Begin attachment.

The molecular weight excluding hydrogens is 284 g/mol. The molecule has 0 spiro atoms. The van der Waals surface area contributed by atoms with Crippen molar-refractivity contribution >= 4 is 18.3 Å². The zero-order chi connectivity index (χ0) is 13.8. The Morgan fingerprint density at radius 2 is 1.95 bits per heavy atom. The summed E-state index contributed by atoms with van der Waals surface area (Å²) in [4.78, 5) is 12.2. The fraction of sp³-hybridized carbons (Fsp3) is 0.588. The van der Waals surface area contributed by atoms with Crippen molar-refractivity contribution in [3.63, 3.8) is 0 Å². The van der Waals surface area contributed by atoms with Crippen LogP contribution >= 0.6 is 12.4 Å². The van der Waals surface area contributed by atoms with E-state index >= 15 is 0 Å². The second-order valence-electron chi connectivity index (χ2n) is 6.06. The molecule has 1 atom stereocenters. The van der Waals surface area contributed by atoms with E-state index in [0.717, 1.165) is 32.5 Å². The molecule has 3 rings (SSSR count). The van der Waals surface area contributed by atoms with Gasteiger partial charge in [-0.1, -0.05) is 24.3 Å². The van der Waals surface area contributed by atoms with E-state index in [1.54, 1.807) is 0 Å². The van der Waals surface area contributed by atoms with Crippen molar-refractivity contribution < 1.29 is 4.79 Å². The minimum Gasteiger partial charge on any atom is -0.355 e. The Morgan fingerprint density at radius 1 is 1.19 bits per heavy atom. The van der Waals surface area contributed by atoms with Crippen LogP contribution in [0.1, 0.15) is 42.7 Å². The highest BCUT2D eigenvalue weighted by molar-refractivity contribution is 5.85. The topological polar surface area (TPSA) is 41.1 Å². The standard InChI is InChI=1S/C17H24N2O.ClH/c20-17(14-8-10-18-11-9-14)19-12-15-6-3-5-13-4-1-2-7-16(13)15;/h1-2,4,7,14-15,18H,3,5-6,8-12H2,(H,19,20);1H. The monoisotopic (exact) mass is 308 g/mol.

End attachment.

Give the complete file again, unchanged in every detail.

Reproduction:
The molecular weight excluding hydrogens is 284 g/mol. The molecule has 0 spiro atoms. The van der Waals surface area contributed by atoms with Crippen molar-refractivity contribution >= 4 is 18.3 Å². The zero-order chi connectivity index (χ0) is 13.8. The Morgan fingerprint density at radius 2 is 1.95 bits per heavy atom. The summed E-state index contributed by atoms with van der Waals surface area (Å²) in [4.78, 5) is 12.2. The fraction of sp³-hybridized carbons (Fsp3) is 0.588. The van der Waals surface area contributed by atoms with Crippen molar-refractivity contribution in [3.63, 3.8) is 0 Å². The van der Waals surface area contributed by atoms with Crippen LogP contribution >= 0.6 is 12.4 Å². The van der Waals surface area contributed by atoms with E-state index >= 15 is 0 Å². The second-order valence-electron chi connectivity index (χ2n) is 6.06. The molecule has 1 atom stereocenters. The van der Waals surface area contributed by atoms with E-state index in [0.717, 1.165) is 32.5 Å². The molecule has 3 rings (SSSR count). The van der Waals surface area contributed by atoms with Gasteiger partial charge in [-0.1, -0.05) is 24.3 Å². The van der Waals surface area contributed by atoms with E-state index in [1.54, 1.807) is 0 Å². The van der Waals surface area contributed by atoms with Crippen molar-refractivity contribution < 1.29 is 4.79 Å². The minimum Gasteiger partial charge on any atom is -0.355 e. The Morgan fingerprint density at radius 1 is 1.19 bits per heavy atom. The van der Waals surface area contributed by atoms with Crippen LogP contribution in [0.1, 0.15) is 42.7 Å². The highest BCUT2D eigenvalue weighted by molar-refractivity contribution is 5.85. The topological polar surface area (TPSA) is 41.1 Å². The standard InChI is InChI=1S/C17H24N2O.ClH/c20-17(14-8-10-18-11-9-14)19-12-15-6-3-5-13-4-1-2-7-16(13)15;/h1-2,4,7,14-15,18H,3,5-6,8-12H2,(H,19,20);1H. The monoisotopic (exact) mass is 308 g/mol.